One week ago, I was surprised and happy to be the recipient of a few fresh pineapples given as gifts. It was great arranging some of the pineapples on a basket so that I could use them for a bit as a centerpiece to adorn our family dining table, the one in our kitchen where we usually eat and not in the more formal area we use when we have guests. May is pineapple season here in the tropics.

My cousins gave us eight pieces of the Formosa pineapple variety- they were organically grown (no fertilizer and boosters) in their farm. It was the first time that I had seen those petite pineapples, a third of the size of the ones that are commonly available. When we opened a few to taste them, they were juicy and so sweet. That variety is suitable for serving natural, fruits to end a meal.

The bigger pineapples were more yellow than their smaller cousins so; I presumed it to be ripe. But when we cut up a few, they were still sour and needed sugar or some salt to spice them up.

The kids ate the small ones as is and also used some to make their juice concoctions. Since there was still a lot that we could use, they asked if I could make them a cheese-pie with the remaining slices.

Here is what we created –a very tropical dessert.


Macadamia Nut Crust

12 ounces (335 gms) cream cheese

One can (8 ounces/225 g) crushed pineapple in juice

1 egg

¾ cup (187ml) plain yogurt

½ cup (125 ml) sugar

One tsp (5 ml) vanilla

Pineapple Macadamia Cheese Pie:: Serves 6.


Preheat oven to 350 degrees Fahrenheit. Prepare macadamia nut crust.

Cut cream cheese on cutting board lengthwise into 1/2/ inch slices, Then cut crosswise into ½ inch pieces. Let stand at room temperature until softened.

Drain pineapple, pressing out the excess juice with the back of a spoon. Reserve 2 T. pineapple. Spread remaining pineapple over prepared crust.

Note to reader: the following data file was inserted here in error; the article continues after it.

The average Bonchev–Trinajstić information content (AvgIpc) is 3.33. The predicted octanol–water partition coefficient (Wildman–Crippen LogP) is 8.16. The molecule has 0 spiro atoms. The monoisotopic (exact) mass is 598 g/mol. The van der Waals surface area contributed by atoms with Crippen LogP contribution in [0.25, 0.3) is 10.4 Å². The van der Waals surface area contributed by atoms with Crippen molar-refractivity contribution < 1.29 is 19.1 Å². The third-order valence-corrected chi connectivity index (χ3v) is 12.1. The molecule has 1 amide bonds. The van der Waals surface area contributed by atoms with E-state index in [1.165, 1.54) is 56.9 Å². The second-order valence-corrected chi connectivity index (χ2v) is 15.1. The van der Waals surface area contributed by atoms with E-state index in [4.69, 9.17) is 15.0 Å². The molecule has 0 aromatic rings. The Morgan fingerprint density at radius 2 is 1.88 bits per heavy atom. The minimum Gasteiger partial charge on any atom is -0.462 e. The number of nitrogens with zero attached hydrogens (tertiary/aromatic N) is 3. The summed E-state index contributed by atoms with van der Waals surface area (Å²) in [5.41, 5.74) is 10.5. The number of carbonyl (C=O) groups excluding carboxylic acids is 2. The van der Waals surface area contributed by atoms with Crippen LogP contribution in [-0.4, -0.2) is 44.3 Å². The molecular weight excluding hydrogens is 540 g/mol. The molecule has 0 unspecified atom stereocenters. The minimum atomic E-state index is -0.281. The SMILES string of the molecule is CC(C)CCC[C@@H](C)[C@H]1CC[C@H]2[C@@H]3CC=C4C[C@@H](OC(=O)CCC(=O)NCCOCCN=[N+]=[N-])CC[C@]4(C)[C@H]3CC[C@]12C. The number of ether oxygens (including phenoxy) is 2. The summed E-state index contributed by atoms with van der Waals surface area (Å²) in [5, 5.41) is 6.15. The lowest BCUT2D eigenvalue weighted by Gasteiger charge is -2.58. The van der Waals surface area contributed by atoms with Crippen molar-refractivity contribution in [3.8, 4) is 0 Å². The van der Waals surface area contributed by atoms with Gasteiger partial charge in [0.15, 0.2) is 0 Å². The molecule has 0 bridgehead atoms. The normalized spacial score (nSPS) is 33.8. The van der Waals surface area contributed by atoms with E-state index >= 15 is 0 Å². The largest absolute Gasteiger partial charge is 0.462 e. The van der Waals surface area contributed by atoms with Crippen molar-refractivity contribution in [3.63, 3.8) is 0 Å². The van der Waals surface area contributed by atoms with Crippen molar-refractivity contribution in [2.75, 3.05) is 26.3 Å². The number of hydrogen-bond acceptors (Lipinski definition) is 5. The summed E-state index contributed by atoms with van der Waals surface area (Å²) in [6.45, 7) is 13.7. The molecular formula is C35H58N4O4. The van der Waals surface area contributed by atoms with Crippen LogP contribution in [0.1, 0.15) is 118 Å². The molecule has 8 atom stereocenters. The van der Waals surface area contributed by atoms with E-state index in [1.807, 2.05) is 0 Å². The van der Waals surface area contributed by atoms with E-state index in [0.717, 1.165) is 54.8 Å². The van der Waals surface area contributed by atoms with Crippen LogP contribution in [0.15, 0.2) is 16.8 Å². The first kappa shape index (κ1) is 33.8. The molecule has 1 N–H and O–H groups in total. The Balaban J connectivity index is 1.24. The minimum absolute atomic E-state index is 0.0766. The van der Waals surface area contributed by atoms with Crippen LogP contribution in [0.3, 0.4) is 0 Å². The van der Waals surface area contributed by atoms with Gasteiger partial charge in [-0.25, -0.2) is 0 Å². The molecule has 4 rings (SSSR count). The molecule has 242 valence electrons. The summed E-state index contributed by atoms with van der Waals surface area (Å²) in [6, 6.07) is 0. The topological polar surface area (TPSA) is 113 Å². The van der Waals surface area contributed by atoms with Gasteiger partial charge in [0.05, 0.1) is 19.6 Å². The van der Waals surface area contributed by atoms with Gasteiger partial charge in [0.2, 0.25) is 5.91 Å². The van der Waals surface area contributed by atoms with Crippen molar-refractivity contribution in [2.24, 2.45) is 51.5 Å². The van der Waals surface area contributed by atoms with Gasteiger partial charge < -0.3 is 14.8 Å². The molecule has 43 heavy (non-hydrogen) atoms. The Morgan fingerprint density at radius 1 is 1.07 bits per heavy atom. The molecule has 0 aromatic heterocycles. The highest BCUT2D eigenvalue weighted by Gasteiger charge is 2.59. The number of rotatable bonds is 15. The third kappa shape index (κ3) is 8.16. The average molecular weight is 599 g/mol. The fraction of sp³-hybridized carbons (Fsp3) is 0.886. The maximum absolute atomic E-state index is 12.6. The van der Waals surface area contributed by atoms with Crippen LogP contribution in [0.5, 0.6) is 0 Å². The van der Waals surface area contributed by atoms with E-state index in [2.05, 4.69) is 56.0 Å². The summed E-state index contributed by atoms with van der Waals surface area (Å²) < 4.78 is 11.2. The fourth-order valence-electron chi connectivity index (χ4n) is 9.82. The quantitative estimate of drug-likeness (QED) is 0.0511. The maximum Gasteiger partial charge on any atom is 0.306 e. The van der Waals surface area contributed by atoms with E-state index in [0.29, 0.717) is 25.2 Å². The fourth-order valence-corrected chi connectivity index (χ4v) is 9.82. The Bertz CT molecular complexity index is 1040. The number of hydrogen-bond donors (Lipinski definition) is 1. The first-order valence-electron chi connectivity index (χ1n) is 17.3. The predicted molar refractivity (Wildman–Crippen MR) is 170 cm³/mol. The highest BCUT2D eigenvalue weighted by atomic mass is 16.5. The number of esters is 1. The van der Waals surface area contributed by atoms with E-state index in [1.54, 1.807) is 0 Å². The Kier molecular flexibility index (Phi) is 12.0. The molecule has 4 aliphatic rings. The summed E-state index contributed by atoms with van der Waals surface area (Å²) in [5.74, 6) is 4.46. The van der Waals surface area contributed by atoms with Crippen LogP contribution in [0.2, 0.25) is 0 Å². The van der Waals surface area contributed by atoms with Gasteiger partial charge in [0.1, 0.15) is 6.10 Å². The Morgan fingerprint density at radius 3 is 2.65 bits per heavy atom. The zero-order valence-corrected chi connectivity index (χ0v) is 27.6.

Combine cream cheese, egg, yogurt, sugar and vanilla in medium bowl, blend thoroughly.

Pour cream cheese mixture over pineapple in the crust.

Bake for 20 minutes or until just set. Cool completely on wire rack. Refrigerate at least 2 hours.

Before serving garnish with reserved 2 T. pineapple and additional macadamia nuts.

Macadamia Nut Crust

12 graham cracker squares

1 cup (250 ml) macadamia nuts

6 T. (90 ml.) butter, melted

2 T. (30 ml) sugar

Break graham pieces into large pieces. Place in food processor or blender container. Add nuts. Process until finely crushed. Measure 1 ¾ cups (437 ml).

Combine crumb mixture, butter, and sugar in small bowl.

Press firmly onto bottom and up the side of 8 or 9-inch (20 or 22.5 cm) pie plate. Refrigerate until firm.

Cook’s Notes:

As always, macadamia nuts can be replaced by any ball you fancy. Sometimes I like cashew nuts or the homegrown pill nuts instead of the more expensive macadamias.

I have saved the hardened core of the pineapple, and that is what I used to make pineapple juice through our juicer. I have processed the fresh pineapple in our blender to crush it. If your sweet pineapples are not juicy enough, you may add water to the blender before giving it a whirl.

Sharmin Begum

The author Sharmin Begum

I have loved spicy food, Mexican in particular, since I was a child as my father was from El Paso where I acquired a taste for it on our many visits. I have cooked Tex-Mex all my adult life, but about 7 years ago I began cooking authentic Mexican food using my own ingredients and making my own tortillas, tamales, etc. On one of my visits to NM I attended the Santa Fe Wine and Chile Fiesta and took some excellent cooking classes at the Santa Fe Cooking School and the Old Mexico Grill. I love New Mexican food equally as well as Mexican.

I also grow my own chile peppers, tomatillos, and herbs like cilantro and epazote because they are not available locally.

I got into web publishing because I enjoy “meeting” fellow Chile-heads from all over the world and sharing my passion with them.

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